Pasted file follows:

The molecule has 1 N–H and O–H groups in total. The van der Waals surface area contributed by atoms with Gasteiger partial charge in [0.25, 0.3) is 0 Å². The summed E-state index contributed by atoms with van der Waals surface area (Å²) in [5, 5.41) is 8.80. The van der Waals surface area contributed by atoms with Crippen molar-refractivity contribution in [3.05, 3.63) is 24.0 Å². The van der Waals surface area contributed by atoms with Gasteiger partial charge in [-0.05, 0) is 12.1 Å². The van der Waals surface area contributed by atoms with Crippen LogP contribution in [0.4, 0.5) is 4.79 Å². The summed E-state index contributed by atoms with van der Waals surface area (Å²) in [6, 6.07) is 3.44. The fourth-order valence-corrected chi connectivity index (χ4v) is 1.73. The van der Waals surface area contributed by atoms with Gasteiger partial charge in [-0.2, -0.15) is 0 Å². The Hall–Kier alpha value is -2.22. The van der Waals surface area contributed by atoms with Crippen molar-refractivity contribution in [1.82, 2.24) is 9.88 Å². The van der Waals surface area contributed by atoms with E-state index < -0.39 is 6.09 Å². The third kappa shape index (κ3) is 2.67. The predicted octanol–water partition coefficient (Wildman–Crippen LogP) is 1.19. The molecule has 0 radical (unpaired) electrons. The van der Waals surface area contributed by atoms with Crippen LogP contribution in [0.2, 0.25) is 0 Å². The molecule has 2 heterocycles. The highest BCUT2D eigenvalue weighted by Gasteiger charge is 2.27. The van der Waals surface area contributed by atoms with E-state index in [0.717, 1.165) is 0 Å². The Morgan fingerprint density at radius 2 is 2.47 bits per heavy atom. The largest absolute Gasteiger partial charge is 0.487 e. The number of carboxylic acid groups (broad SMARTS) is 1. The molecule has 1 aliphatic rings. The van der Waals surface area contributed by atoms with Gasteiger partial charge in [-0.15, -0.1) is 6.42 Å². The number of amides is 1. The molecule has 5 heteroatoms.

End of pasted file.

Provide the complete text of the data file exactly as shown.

The molecule has 1 N–H and O–H groups in total. The van der Waals surface area contributed by atoms with Gasteiger partial charge in [0.25, 0.3) is 0 Å². The summed E-state index contributed by atoms with van der Waals surface area (Å²) in [5, 5.41) is 8.80. The van der Waals surface area contributed by atoms with Crippen molar-refractivity contribution in [3.05, 3.63) is 24.0 Å². The van der Waals surface area contributed by atoms with Gasteiger partial charge in [-0.05, 0) is 12.1 Å². The van der Waals surface area contributed by atoms with Crippen LogP contribution in [0.4, 0.5) is 4.79 Å². The summed E-state index contributed by atoms with van der Waals surface area (Å²) in [6, 6.07) is 3.44. The fourth-order valence-corrected chi connectivity index (χ4v) is 1.73. The van der Waals surface area contributed by atoms with Gasteiger partial charge in [-0.2, -0.15) is 0 Å². The Hall–Kier alpha value is -2.22. The van der Waals surface area contributed by atoms with Crippen molar-refractivity contribution in [1.82, 2.24) is 9.88 Å². The van der Waals surface area contributed by atoms with E-state index < -0.39 is 6.09 Å². The third kappa shape index (κ3) is 2.67. The predicted octanol–water partition coefficient (Wildman–Crippen LogP) is 1.19. The molecule has 0 radical (unpaired) electrons. The van der Waals surface area contributed by atoms with Crippen LogP contribution in [0.2, 0.25) is 0 Å². The molecule has 2 heterocycles. The highest BCUT2D eigenvalue weighted by Gasteiger charge is 2.27. The van der Waals surface area contributed by atoms with E-state index in [0.717, 1.165) is 0 Å². The Morgan fingerprint density at radius 2 is 2.47 bits per heavy atom. The largest absolute Gasteiger partial charge is 0.487 e. The number of carboxylic acid groups (broad SMARTS) is 1. The molecule has 1 aliphatic rings. The van der Waals surface area contributed by atoms with Gasteiger partial charge in [-0.15, -0.1) is 6.42 Å². The number of amides is 1. The molecule has 5 heteroatoms.